Design: Systematic review of randomised clinical trials.
Participants: People with musculoskeletal disorders.
Interventions: Massage therapy (manual manipulation of the soft tissues) as a stand-alone intervention.
Outcome: The primary outcomes were pain and function.
Results: The 26 eligible randomised trials involved 2565 participants. The mean sample size was 95 participants (range 16 to 579) per study; 10 studies were considered to be at low risk of bias. Overall, low-to-moderate-level evidence indicated that massage reduces pain in the short term compared to no treatment in people with shoulder pain and osteoarthritis of the knee, but not in those with low back pain or neck pain. Furthermore, low-to-moderate-level evidence indicated that massage improves function in the short term compared to no treatment in people with low back pain, knee arthritis or shoulder pain. Low-to-very-low-level evidence from single studies indicated no clear benefits of massage over acupuncture, joint mobilisation, manipulation or relaxation therapy in people with fibromyalgia, low back pain and general musculoskeletal pain.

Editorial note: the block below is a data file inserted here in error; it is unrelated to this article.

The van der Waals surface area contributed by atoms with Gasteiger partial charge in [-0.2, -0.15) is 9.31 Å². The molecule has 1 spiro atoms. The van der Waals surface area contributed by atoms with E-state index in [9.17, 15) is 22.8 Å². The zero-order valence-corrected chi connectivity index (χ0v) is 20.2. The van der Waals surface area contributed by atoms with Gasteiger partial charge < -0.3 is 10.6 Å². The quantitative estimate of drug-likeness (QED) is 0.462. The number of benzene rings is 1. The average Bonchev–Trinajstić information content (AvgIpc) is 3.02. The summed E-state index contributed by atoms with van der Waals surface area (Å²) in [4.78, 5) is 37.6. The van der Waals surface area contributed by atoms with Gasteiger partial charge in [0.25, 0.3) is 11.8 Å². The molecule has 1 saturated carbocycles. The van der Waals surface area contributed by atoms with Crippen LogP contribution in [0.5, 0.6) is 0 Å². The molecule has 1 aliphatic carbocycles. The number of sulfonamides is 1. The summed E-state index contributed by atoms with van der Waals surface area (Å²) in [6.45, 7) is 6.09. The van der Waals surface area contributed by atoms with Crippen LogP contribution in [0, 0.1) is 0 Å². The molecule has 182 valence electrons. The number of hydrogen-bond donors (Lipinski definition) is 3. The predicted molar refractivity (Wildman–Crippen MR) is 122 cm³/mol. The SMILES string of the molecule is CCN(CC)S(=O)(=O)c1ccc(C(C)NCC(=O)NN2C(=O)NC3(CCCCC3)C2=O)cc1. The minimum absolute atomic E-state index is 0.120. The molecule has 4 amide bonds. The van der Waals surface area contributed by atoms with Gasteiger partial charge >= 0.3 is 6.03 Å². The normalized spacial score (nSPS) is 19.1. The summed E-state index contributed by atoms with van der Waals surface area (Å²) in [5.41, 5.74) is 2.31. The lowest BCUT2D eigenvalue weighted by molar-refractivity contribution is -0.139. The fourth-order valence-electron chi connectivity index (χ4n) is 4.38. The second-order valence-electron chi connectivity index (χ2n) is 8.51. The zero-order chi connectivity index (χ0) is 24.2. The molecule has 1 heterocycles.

Conclusions: Massage therapy, as a stand-alone treatment, reduces pain and improves function compared to no treatment in some musculoskeletal conditions. When massage is compared to another active treatment, no clear benefit was evident.
[Bervoets DC, Luijsterburg PAJ, Alessie JJN, Buijs MJ, Verhagen AP (2015) Massage therapy has short-term benefits for people with common musculoskeletal disorders compared to no treatment: a systematic review.
Journal of Physiotherapy 61: 106–116]